Working on my DIY robot software (Jarvis) in headless mode, i came across a situation where i needed to monitor the system resource such as CPU, battery, memory, network and temperature to measure the "greedy" of my robotic application. Furthermore, as the robot was battery powered, battery safety was a real concern, so i needed something to monitor the battery and shutdown the system when the battery was low to protect it from falling bellow the usable voltage range.
So i've searched for an application/service that allows me to:
None of existing applications/services satisfy all of these requirements, especially, the battery monitoring feature. So i've decided to write a small service that i called
sysmond is a simple service that monitors and collects system information such as battery, temperature, memory, CPU, and network usage. The service can be used as backend for applications that need to consult system status. Although it is a part of Jarvis ecosystem,
sysmond is a generic service and can be easily adapted to other use cases.
Sysmond monitors resource available on the system via the user space sysfs interface provided by the linux kernel.
From the version 4.8, the Linux kernel introduces a new user space API based on character devices for managing and controlling GPIOs ( General-Purpose Input/Output). This post presents the basic of the new interface as well as a simple tutorial/example to demonstrate how to use the new API to control GPIOs.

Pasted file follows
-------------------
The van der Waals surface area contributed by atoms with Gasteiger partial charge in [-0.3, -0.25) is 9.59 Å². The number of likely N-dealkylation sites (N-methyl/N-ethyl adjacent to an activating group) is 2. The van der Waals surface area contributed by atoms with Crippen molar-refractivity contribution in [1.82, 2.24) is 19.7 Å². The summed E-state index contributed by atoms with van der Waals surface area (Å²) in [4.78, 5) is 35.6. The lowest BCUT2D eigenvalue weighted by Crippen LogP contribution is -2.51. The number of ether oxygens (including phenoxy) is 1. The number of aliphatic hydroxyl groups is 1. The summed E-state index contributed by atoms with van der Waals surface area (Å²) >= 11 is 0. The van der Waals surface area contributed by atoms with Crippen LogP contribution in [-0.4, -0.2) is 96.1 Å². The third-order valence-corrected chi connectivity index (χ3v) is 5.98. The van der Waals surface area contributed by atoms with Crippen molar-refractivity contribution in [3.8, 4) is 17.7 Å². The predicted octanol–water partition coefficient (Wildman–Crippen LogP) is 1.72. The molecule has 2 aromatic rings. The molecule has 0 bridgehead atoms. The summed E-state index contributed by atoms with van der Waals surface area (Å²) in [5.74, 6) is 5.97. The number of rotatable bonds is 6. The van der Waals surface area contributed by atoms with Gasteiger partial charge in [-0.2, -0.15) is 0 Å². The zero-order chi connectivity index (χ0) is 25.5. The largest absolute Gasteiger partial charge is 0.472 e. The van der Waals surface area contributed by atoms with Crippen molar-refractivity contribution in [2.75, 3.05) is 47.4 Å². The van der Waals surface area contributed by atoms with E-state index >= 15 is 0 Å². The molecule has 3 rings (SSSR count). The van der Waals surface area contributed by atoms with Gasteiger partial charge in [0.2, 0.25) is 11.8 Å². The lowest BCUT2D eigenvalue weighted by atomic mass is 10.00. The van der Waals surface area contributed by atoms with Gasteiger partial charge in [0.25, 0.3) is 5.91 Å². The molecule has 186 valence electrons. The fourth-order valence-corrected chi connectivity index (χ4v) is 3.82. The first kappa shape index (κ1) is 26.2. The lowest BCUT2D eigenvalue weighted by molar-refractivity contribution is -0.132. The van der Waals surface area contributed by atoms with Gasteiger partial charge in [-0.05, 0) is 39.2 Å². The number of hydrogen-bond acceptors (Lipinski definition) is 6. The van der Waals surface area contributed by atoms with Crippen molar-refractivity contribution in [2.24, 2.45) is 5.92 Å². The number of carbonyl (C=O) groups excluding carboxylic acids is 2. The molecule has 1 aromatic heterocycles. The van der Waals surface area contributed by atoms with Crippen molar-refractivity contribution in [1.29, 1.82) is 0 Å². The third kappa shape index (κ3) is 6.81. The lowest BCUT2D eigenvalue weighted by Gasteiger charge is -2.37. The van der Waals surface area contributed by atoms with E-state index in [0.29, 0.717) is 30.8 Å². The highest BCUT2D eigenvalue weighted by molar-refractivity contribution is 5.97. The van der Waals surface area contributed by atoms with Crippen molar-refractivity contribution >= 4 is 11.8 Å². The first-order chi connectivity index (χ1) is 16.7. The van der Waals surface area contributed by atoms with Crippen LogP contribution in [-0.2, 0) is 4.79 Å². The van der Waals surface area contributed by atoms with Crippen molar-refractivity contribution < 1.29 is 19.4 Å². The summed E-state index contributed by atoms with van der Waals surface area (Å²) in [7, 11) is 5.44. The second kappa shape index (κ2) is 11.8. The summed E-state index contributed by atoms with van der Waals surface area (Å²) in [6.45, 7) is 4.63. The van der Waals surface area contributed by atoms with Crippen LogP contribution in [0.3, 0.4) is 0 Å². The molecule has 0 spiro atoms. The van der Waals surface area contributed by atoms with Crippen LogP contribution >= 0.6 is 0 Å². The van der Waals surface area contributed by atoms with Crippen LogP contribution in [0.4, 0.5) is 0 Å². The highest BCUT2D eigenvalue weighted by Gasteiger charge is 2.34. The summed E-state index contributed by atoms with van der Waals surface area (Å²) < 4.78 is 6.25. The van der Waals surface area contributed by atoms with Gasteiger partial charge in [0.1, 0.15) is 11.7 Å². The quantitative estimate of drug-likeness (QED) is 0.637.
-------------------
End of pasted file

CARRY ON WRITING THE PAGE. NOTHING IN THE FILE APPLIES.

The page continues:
The hardware used in the tutorial is the Raspberry Pi 3B but the code is generic and can be used on any embedded hardware.
Ladies and gentlemen, please meet "Dolly the robot", the first version of my DIY mobile robot. My goal in this DIY project is to make a low-cost yet feature-rich ROS (Robot Operating System) based mobile robot that allow me to experiment my work on autonomous robot at home. To that end, Dolly is designed with all the basic features needed. To keep the bill of material as low as possible, i tried to recycle all of my spare hardware parts.